Consumer nueroscience: A new area of study for biomedical engineers

Fabio Babiloni

Research output: Contribution to journalArticle


In scientific literature, the most accepted definition of consumer neuroscience or neuromarketing is that it is a field of study concerning the application of neuroscience methods to analyze and understand human behavior related to markets and marketing exchanges [1]. First, it might seem strange that marketers would be interested in using neuroscience to understand consumer's preferences. Yet in practice, the basic goal of marketers is to guide the design and presentation of products in such a way that they are highly compatible with consumer preferences. To understand consumers preferences, several standard research tools are commonly used by marketers, such as personal interviews with the consumers, scoring questionnaries gathered from consumers, and focus groups. The reason marketing researchers are interested in using brain imaging tools instead of simply asking people for their preferences in front of marketing stimuli, arises from the assumption that people cannot (or do not want to) fully explain their preference when explicitly asked. Researchers in the field hypothesize that neuroimaging tools can access information within the consumer's brain during the generation of a preference or the observation of a commercial advertisement. The question of will this information be useful in further promoting the product is still up for debate in marketing literature. From the marketing researchers point of view, there is a hope that this body of brain imaging techniques will provide an efficient tradeoff between costs and benefits of the research.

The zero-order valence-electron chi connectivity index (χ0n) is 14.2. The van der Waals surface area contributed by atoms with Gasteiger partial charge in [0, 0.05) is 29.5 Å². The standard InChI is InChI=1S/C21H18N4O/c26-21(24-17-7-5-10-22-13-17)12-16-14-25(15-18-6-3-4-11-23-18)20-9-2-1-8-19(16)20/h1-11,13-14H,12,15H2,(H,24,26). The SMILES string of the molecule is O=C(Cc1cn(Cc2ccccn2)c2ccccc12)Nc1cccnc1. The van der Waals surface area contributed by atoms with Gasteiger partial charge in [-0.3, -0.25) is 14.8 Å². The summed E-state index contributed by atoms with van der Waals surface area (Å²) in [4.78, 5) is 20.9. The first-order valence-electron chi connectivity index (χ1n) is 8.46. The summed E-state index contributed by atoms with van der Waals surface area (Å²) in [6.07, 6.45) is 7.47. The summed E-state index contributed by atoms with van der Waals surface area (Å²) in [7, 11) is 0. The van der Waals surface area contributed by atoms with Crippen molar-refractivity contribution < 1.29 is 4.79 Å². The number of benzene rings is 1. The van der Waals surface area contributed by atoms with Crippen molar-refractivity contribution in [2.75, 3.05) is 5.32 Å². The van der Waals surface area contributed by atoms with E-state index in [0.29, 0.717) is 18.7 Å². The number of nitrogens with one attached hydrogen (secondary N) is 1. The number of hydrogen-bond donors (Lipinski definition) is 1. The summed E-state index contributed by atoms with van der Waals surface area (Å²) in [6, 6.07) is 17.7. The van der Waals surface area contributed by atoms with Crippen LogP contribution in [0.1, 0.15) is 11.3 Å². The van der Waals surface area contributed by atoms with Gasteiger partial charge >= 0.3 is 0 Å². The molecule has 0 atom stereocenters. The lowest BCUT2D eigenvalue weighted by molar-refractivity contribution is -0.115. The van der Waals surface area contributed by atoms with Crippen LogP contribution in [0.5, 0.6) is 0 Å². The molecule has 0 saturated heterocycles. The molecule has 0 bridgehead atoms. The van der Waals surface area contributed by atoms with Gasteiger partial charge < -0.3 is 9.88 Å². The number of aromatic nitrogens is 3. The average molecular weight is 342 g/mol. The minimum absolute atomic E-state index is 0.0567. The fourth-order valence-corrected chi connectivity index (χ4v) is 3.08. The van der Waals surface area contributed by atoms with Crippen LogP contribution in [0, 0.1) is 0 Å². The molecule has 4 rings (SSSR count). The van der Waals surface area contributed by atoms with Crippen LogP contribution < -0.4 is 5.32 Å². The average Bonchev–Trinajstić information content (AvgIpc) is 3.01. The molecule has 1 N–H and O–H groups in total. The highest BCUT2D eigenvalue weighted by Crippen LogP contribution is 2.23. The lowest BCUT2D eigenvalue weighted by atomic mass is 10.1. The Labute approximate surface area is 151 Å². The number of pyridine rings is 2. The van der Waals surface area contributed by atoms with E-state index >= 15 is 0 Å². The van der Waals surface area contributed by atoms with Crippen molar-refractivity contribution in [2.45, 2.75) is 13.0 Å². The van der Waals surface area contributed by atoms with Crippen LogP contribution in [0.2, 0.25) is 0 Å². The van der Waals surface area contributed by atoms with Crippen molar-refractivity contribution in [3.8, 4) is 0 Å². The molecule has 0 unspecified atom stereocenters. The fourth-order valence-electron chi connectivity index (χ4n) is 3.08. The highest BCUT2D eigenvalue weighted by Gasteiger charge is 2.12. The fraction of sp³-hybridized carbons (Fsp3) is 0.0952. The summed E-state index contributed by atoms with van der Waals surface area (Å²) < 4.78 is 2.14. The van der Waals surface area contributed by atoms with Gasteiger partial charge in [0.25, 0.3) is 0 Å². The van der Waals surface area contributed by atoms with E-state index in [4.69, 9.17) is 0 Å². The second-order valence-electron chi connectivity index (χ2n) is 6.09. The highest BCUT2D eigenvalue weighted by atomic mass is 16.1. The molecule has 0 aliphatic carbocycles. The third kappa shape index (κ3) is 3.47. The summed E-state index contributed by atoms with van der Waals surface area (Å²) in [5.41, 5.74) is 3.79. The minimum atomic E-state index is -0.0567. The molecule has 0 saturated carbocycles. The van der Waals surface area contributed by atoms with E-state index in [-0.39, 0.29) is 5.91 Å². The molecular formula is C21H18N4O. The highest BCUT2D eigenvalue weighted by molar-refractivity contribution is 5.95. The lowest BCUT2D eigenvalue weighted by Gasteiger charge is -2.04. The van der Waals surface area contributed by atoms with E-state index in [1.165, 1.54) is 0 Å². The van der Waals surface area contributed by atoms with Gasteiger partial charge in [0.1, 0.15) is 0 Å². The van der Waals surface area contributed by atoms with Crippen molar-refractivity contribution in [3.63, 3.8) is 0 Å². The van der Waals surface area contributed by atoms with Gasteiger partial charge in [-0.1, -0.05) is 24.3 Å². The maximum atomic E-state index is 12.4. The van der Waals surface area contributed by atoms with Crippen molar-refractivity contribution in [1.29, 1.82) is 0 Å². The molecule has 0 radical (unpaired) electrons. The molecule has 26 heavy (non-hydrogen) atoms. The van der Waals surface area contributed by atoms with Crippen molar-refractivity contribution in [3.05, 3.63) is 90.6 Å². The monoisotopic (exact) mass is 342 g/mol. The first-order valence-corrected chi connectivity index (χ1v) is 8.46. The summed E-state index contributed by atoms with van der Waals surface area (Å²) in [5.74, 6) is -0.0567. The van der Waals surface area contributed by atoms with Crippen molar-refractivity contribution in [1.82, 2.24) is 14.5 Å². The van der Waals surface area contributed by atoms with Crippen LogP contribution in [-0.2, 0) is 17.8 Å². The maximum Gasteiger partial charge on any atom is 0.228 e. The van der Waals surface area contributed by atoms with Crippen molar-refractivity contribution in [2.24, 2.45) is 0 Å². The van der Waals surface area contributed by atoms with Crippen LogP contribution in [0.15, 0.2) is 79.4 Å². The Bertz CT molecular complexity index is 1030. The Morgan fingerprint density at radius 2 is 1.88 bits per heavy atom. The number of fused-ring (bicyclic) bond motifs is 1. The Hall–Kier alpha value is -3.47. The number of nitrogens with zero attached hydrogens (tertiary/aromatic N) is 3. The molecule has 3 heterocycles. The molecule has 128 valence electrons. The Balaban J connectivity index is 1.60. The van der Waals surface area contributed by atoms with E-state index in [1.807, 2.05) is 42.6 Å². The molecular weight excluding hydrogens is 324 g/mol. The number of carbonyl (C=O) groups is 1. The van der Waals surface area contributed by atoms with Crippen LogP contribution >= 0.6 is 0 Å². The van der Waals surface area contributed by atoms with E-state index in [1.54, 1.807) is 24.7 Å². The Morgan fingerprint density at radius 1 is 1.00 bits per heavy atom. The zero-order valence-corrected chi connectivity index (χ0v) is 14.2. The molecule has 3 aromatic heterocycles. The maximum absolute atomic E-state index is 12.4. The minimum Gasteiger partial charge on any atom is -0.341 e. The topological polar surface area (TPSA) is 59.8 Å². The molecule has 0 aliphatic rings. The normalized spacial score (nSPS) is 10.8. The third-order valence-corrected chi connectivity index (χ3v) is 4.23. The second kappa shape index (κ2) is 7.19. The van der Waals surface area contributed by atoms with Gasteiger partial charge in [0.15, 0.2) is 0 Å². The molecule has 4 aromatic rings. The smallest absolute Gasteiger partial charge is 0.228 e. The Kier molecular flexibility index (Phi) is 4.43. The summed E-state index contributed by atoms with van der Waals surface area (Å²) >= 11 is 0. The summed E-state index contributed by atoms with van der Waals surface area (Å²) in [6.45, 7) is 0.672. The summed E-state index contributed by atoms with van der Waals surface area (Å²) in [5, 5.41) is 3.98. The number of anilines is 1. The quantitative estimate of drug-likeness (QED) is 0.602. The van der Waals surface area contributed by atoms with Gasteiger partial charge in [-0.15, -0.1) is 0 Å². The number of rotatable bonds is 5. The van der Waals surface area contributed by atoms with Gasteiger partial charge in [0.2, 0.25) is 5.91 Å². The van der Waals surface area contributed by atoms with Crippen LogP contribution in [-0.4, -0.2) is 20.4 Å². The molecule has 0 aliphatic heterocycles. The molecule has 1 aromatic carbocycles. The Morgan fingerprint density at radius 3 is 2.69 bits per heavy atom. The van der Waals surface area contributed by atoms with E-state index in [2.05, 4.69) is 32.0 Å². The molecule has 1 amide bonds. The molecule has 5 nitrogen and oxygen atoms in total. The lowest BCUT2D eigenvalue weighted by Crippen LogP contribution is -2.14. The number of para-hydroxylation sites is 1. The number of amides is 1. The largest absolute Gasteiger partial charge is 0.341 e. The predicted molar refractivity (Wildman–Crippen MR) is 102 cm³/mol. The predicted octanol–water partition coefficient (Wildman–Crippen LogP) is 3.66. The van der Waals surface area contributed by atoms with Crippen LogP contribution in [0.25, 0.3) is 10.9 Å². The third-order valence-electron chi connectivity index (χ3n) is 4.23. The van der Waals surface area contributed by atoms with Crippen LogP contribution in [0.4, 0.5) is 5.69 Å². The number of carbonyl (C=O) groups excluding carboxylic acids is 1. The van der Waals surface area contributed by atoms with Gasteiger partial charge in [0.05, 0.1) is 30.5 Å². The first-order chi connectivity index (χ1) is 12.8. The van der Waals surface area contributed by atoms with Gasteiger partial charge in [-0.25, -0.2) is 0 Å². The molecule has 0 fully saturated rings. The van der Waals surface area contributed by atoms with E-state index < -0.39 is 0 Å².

Original languageEnglish
Article number6210548
Pages (from-to)21-23
Number of pages3
JournalIEEE Pulse
Issue number3
Publication statusPublished - 2012

ASJC Scopus subject areas

  • Biomedical Engineering

Fingerprint Dive into the research topics of 'Consumer nueroscience: A new area of study for biomedical engineers'. Together they form a unique fingerprint.

  • Cite this